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Data Analysis & Decision Making For Managers

Case 1: Quantity Discounts at Petri Chair Company

The Petri Chair Company manufactures customized wood furniture and sells the furniture in large quantities to major furniture retailers. Adolph Westphalia has recently been assigned to analyze the company’s pricing policy. He has been told that quantity discounts were usually given. For example, for one type of chair, the pricing changed at quantities of 200 and 400—that is, these were the price breaks, where the marginal cost of the next chair changed. For this type of chair, an attached file contains the quantity and total price to the customer for 81 orders. Use regression to help Adolph discover the pricing structure that Petri Chair evidently used. (Note: A linear regression of Total Price versus Quantity will give you a “decent” fit, but you can do much better by introducing appropriate variables into the regression.)

Data Set 1 in attached Excel document sheet 1

Case 2: Housing Price Structure in Aberdeen

Sales of single-family houses have been brisk in Aberdeen this year. This has especially been true in older, more established neighborhoods, where housing is relatively inexpensive compared to the new homes being built in the newer neighborhoods. Nevertheless, there are also many families who are willing to pay a higher price for the prestige of living in one of the newer neighborhoods. An attached file contains data on 128 recent sales in Aberdeen. For each sale, the file shows the neighborhood (1, 2, or 3) in which the house is located, the number of offers made on the house, the square footage, whether the house is made primarily of brick, the number of bathrooms, the number of bedrooms, and the selling price. Neighborhoods 1 and 2 are more traditional neighborhoods, whereas neighborhood 3 is a newer, more prestigious neighborhood.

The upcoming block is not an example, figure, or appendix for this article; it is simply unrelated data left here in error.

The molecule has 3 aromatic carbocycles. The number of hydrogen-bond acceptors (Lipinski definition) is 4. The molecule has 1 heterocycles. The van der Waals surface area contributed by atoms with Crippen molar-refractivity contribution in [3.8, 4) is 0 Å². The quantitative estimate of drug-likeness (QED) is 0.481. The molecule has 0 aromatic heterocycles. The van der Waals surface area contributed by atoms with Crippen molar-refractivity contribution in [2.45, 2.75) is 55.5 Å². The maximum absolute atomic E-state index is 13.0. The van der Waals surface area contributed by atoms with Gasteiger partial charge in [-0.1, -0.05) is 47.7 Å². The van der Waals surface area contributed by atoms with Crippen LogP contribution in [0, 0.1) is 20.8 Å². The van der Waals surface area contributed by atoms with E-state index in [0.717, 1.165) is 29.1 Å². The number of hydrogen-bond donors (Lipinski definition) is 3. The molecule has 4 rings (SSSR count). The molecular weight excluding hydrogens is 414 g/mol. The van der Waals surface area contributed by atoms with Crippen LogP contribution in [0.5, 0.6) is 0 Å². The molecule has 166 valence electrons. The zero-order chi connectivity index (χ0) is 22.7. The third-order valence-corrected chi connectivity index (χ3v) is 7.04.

Use regression to estimate and interpret the pricing structure of houses in Aberdeen. 

Here are some questions that you need to answer after performing the regression analysis:

1. Do buyers pay a premium for a brick house, all else being equal? 

2. Is there a premium for a house in neighborhood 3, all else being equal?

3. Is there an extra premium for a brick house in neighborhood 3, in addition to the usual premium for a brick house?

4. For purposes of estimation and prediction, could neighborhoods 1 and 2 be collapsed into a single “older” neighborhood?

DATA SET 2 in attached Excel document sheet 2